The aim of this prospective national study was to understand current practice regarding the use and impact of CSF AD biomarkers in the care of patients with cognitive troubles in memory clinics. These questions are of particular interest in patients with MCI as MCI is often associated with high diagnosis uncertainty regarding the underlying cause. Moreover, early diagnosis of AD in patients with MCI may have a dramatic impact on the management of patients. For instance, early results of the Imaging Dementia - Evidence for Amyloid Scanning (IDEAS) Study that evaluates the impact of amyloid positron emission tomography (PET) imaging on patient management in patients with MCI and atypical dementia showed that PET imaging resulted in a change in 67.8% of patients with MCI as compared with 65.9% of patients with dementia.15 It also has direct consequences on their ability to participate in clinical trials and on the statistical power of those trials.16
Results of this study suggest that patients with MCI represent a minority of those undergoing LP for CSF AD biomarker evaluation among patients consulting in secondary and tertiary memory centres in France. This is in accordance with the French national recommendations but in contradiction with the apparent positive impact of CSF biomarker results on diagnosis and management that we report. Indeed, while diagnosis reclassification rates appear lower in patients with MCI than in the general population of the study,13 confidence levels in the proposed diagnosis after CSF show a trend for higher confidence in the MCI population (8.035, p=0.06), and impact on management is significantly higher in patients with MCI than in patients without MCI (only 310/916 patients (33.8%) in the whole cohort had a change in management after CSF results, p=2.65×10−5). Of note is the fact that clinicians relied on CSF results to prescribe cholinesterase inhibitors, the main symptomatic treatment for AD in 93.3% of patients (28/30 patients in which this treatment was introduced).
Surprisingly, while the percentage of biomarker non-contributory results is low, only half of the patients with MCI with a CSF profile indicative of AD receive a final diagnosis of AD. This observation may be a consequence of the coexisting and overlapping concepts of MCI due to AD and prodromal AD. Thus, it possibly reflects the difficulties for clinicians to deal with these competing concepts in everyday practice.1 5 A study by Vos et al compared the main diagnostic criteria for AD in patients with MCI and analysed their properties and respective abilities to predict evolution towards AD. This work well underlines the overlaps and differences that exist between criteria and supports the use in clinical practice according to the National Institute of Aging Alzheimer Association criteria.17
Importantly, the rates of CSF biomarkers indicative of AD and of change in diagnosis we report are highly reminiscent of those published in previous works.11 18 Moreover, data regarding diagnosis reclassification rates and reclassification to AD in our detailed survey are in line with those of the French national database. This indicates a good external validity of our result and confirms the impact of CSF biomarker results in clinical practice in France. Interestingly, recent cost–utility analyses, although based only on expert assumptions of health related outcomes, suggested that performing CSF AD biomarkers in patients with MCI might also be cost-effective.19 20 Logically, this effect would be reinforced in case of a disease-modifying treatment availability.21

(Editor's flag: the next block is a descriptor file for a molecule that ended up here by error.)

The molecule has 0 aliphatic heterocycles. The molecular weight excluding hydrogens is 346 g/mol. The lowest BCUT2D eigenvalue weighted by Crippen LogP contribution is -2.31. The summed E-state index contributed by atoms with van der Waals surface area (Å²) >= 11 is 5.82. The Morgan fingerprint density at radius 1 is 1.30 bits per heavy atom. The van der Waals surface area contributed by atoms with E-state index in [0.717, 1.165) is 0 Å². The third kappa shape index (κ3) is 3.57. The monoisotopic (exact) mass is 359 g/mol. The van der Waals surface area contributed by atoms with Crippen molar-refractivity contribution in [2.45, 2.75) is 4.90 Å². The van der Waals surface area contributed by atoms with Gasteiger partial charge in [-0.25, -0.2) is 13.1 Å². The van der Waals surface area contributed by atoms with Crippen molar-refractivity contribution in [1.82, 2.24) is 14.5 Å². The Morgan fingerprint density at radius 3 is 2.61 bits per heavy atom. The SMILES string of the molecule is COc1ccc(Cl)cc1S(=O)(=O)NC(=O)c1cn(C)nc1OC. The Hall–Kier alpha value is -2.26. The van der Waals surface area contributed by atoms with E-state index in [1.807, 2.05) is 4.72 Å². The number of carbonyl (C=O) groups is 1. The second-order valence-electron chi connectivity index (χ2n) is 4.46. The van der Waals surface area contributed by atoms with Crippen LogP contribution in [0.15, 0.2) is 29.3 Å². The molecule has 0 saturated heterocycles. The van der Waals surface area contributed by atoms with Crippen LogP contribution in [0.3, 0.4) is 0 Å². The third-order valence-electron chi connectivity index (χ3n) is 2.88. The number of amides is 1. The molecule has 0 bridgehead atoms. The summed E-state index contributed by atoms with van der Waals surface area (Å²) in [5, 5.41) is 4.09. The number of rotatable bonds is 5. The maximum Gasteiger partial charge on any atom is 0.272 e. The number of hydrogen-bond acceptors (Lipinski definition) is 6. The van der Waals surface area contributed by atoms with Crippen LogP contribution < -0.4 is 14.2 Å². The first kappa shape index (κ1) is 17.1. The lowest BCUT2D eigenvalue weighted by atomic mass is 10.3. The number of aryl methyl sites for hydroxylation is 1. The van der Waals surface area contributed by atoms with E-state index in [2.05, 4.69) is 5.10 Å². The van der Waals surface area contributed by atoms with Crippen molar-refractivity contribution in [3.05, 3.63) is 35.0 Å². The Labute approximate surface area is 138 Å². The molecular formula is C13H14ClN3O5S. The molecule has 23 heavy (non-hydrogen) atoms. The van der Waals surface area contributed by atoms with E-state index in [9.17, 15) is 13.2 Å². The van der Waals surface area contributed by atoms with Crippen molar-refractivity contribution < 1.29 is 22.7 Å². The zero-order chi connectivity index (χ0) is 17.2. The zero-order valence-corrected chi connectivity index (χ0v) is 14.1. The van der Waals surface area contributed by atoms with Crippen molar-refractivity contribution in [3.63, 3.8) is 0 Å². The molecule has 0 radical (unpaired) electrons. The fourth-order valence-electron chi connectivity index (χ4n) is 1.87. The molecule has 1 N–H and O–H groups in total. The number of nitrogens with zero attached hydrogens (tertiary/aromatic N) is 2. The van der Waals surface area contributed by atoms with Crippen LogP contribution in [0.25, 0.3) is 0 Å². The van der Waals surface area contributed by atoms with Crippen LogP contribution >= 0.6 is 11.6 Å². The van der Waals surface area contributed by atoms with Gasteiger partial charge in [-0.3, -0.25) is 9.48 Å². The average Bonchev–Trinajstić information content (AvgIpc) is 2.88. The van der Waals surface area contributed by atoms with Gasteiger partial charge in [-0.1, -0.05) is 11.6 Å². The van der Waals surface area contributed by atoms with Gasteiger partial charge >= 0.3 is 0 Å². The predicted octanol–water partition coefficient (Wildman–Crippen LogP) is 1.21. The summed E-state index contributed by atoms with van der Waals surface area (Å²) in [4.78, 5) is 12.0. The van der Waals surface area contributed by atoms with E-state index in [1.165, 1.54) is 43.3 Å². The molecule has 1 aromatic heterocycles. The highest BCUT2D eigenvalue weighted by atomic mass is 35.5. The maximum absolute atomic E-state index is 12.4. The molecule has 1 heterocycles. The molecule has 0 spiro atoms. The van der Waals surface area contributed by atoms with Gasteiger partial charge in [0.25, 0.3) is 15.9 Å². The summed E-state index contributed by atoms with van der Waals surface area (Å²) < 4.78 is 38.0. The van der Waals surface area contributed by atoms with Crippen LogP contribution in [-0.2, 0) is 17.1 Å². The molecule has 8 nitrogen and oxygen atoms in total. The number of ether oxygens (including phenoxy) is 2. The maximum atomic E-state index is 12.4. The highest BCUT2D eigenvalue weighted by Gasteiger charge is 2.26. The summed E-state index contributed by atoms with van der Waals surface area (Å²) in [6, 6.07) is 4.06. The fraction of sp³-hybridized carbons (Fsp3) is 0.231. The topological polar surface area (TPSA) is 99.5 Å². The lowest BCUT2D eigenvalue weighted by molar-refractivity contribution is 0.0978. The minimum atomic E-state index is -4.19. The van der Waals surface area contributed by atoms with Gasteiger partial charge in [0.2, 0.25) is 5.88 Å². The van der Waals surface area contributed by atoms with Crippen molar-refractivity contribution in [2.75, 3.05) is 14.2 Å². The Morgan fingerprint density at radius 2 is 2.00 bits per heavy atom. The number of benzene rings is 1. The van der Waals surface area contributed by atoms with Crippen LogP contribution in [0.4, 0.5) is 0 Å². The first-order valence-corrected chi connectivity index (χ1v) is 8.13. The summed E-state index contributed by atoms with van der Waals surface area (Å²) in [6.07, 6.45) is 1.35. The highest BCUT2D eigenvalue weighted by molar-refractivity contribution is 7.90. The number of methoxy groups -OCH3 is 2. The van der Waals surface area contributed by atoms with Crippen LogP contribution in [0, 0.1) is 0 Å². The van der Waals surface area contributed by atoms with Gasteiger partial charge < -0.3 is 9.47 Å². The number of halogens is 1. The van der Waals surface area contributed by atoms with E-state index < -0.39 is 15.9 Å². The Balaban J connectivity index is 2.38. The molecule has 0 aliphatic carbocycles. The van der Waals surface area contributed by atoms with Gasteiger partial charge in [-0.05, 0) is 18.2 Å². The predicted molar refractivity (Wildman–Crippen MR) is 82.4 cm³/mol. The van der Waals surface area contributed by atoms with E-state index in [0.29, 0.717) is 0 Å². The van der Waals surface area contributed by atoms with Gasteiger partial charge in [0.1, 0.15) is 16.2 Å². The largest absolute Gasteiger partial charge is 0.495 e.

This is the first nation-wide prospective survey exploring the impact of CSF biomarkers on diagnosis and management of patients with MCI in clinical practice. With almost 1000 patients included and good external validity, we consider that our results accurately reflect the clinical practice in France. However, this study has several limitations. First, it is a declarative survey on a voluntary basis that limits its exhaustiveness. It is also possible that responders might have a more ‘biomarker-based’ practice than non-responders. However, as this study focuses on the actual impact of CSF AD biomarker results on clinical practice and consequences on clinician decisions rather than the use of CSF biomarkers, we assume that this would not skew the conclusions of this study. Additionally, the transversal character of the study hinders the analysis of the long-term impact of CSF biomarker results on the diagnosis and the management of patients.
However, the study results definitely show that LP results can change the diagnosis and management in MCI populations in clinical practice. Altogether, our results support the need for further large-scale studies on the impact of CSF biomarkers on health outcomes in patients with MCI.
Contributors EC analysed the data and wrote the manuscript. FML contributed to the constitution of the database and wrote the first draft of the manuscript. A-CT contributed to the constitution of the database. DW, JD, EM, ED, AG, BC, VdlS, AJ, FB, EA-B, CM-A, MQ, SS, NP, EB, FP, DH, JH and ePLM participants performed lumbar puncture, managed the patients and filled in the questionnaires. PR extracted the data from the French National Alzheimer Database. CP conceived and coordinated the study and supervised the writing of the manuscript. All authors revised the manuscript.
Funding The authors have not declared a specific grant for this research from any funding agency in the public, commercial or not-for-profit sectors.
Competing interests None declared.
Provenance and peer review Not commissioned; externally peer reviewed.
Data sharing statement All data relevant to the study are included in the article or uploaded as supplementary information.
Patient consent for publication Not required.
If you wish to reuse any or all of this article please use the link below which will take you to the Copyright Clearance Center’s RightsLink service. You will be able to get a quick price and instant permission to reuse the content in many different ways.